Italian Prog Meets the Pacific Northwest in Small Scale 1981 Epic "St. Helens"

 June 7, 2018 | by James Greene, Jr.

 


When one thinks of Goblin, the progressive rock band that sprung up in 1970s Italy, the mind quickly drifts to the handful of genre-redefining horror films that were scored by this shaggy-haired quintet. Classics like Suspiria and Dawn of the Dead wouldn’t be the same without Goblin’s warping cathedral of ominous impressions. The supernatural is Goblin’s forte, but occasionally they’d make do with simply the natural. Hence the group’s work on the 1981 ripped-from-the-headlines disaster film St. Helens.

 

Academy Award winning director Ernest Pintoff helmed this made-for-HBO movie (one of the prestige cable channel’s earliest original productions) about the prior year’s volcanic eruption of Mount St. Helens in Washington State. The official death toll is disputed but hovers between 50 and 64; vast portions of the surrounding area were obliterated in the 26 megaton blast, turning picturesque forests and lakes into a thankless grey void. Government officials later estimated the eruption caused $1 billion in damage. Pintoff’s St. Helens was never in any danger of spending that kind of money, but the people behind it squeezed out a serviceable property.

 

St. Helens takes a page from Jaws and sets up its dynamic between skeptical Sheriff Dwayne Temple (Tim Thomerson), steely eyed scientist David Jackson (David Huffman), and nutty old coot Harry R. Truman (Art Carney). In the background are, of course, area business owners concerned an unwarranted volcano panic will drive away customers. In the townies’ defense, there are several scenes where a character asks Jackson if Mount St. Helens will explode and our resident expert can’t give a straight answer. Naturally Jackson’s whole line is “better safe than sorry.” The Sheriff seems to agree but also wears a bit of fatigue, almost as if he wishes the liquid magma would show up and claim him already.
 

 

Then there’s Truman, a grizzled senior who swears at everyone he meets and refuses to leave his log cabin home even though it’s in the direct path of projected destruction. Harry R. Truman is the real name of the real guy who ran the Mount St. Helens Lodge on Spirit Lake and became a folk hero for staying put as the eruption drew closer. This is probably why filmmakers decided not to change his name as they did with volcanologist David A. Johnston — people had already written a litany of songs and poems about Harry Truman’s “heroism.” 

 

Truman’s life story would make for an entertaining spin-off film. He claimed he didn’t know his date of birth or his middle name, was a bootlegger during Prohibition, was married thrice, was constantly trying to scam the National Park Service and Washington State government, loved whiskey and Coke and pushing people into lakes, hated Republicans but also hippies, and at the time of his death owned 16 cats. St. Helens omits most if not all of these details, as well as an instance wherein Truman visited a nearby school to thank a class of children who’d sent him letters of support for not leaving the eruption danger zone. Maybe not the best example for kids who need to learn about standing up for yourself, but also maybe not the worst.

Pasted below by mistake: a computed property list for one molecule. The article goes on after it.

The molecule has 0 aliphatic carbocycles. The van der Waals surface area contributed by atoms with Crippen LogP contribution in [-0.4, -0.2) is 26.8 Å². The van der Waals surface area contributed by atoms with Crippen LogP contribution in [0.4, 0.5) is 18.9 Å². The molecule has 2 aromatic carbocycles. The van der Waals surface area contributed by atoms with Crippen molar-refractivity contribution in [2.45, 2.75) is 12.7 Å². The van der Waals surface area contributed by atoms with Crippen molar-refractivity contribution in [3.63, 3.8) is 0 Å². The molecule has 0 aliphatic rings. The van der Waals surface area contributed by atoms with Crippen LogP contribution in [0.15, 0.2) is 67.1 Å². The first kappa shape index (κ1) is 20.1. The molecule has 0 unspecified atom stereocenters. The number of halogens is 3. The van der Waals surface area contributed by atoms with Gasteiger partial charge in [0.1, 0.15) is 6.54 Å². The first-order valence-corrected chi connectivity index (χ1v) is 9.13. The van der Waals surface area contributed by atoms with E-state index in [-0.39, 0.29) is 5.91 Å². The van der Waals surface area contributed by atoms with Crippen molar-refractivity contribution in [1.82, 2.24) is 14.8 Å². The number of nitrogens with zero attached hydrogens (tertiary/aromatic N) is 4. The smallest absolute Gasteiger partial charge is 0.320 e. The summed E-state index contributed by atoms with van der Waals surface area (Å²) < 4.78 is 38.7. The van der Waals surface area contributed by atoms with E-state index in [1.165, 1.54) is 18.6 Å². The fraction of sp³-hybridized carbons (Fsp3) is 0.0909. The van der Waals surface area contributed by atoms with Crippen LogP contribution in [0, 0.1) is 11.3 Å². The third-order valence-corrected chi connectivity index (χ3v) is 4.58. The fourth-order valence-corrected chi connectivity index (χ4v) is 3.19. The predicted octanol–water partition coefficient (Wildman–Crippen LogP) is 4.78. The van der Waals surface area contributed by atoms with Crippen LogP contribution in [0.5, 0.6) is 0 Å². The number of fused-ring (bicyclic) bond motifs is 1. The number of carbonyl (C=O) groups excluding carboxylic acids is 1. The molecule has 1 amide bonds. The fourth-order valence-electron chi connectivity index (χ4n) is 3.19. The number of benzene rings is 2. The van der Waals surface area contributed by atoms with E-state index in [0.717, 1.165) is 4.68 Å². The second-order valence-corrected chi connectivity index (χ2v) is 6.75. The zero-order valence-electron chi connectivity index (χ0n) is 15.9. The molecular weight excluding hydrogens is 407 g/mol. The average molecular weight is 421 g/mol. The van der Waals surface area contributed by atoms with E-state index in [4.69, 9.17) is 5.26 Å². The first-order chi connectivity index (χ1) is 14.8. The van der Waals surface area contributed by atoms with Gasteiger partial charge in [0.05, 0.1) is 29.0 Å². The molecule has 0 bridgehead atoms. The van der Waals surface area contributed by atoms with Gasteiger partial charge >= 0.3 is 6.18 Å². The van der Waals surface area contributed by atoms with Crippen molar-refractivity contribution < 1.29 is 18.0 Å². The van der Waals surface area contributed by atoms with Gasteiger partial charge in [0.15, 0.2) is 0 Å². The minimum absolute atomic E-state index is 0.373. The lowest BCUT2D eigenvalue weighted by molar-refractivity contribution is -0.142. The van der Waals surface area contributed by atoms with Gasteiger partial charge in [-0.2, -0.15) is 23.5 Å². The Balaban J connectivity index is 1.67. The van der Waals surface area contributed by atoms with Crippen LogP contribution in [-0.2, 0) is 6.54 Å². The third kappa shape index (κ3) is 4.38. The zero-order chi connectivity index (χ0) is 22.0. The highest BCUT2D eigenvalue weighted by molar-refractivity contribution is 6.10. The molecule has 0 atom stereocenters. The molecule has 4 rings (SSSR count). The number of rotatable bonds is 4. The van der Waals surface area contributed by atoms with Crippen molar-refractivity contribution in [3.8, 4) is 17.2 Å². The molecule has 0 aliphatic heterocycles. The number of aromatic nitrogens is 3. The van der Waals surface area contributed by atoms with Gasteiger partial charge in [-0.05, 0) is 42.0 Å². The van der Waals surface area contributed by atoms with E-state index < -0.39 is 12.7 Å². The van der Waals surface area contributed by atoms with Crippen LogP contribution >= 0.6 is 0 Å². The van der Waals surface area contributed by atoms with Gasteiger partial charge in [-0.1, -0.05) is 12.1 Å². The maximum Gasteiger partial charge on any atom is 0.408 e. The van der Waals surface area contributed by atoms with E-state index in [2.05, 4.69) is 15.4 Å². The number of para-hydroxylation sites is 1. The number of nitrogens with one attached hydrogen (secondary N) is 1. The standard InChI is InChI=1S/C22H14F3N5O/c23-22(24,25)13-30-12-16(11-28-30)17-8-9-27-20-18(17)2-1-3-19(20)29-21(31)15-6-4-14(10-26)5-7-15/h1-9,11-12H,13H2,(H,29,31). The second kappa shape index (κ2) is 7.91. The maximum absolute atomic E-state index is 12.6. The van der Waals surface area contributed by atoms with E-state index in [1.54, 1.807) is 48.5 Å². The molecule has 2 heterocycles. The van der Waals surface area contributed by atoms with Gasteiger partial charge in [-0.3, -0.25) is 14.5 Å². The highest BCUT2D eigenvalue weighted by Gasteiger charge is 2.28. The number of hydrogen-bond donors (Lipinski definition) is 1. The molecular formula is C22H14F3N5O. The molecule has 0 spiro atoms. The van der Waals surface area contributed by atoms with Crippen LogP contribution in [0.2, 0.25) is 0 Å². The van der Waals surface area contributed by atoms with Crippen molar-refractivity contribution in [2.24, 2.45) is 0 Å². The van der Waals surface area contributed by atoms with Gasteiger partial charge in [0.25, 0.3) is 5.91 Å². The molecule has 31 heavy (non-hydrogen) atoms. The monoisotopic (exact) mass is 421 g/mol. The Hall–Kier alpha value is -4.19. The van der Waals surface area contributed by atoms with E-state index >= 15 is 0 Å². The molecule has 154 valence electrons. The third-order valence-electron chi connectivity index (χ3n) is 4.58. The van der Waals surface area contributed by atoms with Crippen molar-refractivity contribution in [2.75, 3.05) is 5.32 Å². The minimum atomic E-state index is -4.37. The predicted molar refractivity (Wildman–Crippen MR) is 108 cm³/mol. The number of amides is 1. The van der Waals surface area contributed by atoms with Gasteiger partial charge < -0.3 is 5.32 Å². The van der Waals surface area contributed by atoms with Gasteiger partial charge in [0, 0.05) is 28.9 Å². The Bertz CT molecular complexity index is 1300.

Art Carney acts circles around his St. Helens cast mates; the only person who comes close to his cantankerous charm is Super Fly himself Ron O’Neal as disgraced helicopter pilot Otis Kaylor. Kaylor gets revenge on his mean-spirited tormentors in the film’s best and only physical fight sequence (looking like it was torn out of any given episode of “Starsky & Hutch”).

 

Goblin’s work in this small-scale disaster epic is generally relegated to stock footage of the volcano fuming, or brief moments where animals sense impending danger. These selections are commiserate with previous Goblin but none of it is outstanding. The group takes a shot at the “Love Theme” from St. Helens as well, a syrupy nugget played straight, which underscores the awkward, intense romance between Jackson and area resident Linda Steele (Cassie Yates). Realizing an Italian prog band might not fit into the Pacific Northwest milieu, producers hired country western act Corky Corson & Buckboard to perform for St. Helens’ bar scenes. Again, nothing tremendous falls from the lips or fingers of Corson and Buckboard, but it’s just fine to hear them gently rhapsodizing “Here’s to You, Harry Truman” over the end credits.

 

The soundtrack from St. Helens has never seen official release but Goblin have included the “Love Theme” on at least one of their best-of compilations (Goblin Hell: The Very Best of Goblin, Vol. 2). The film itself hit DVD via the Timeless Media Group in 2010, in a “30th Anniversary of the Eruption of Mt. St. Helens” edition. Bonus features include an exclusive interview with associate producer and location manager Peter H. Roscoe. 

 

Time to get the ball rolling on a St. Helens Blu-ray petition. The 40th anniversary of this natural disaster is just around the corner and the Helens heads are thirsty for a remastered look at Tim Thomerson’s handlebar mustache, as it says everything he can’t to this audacious volcano.

 

"Love Theme," retitled "St. Helen" for Goblin's best-of compilation

 

 

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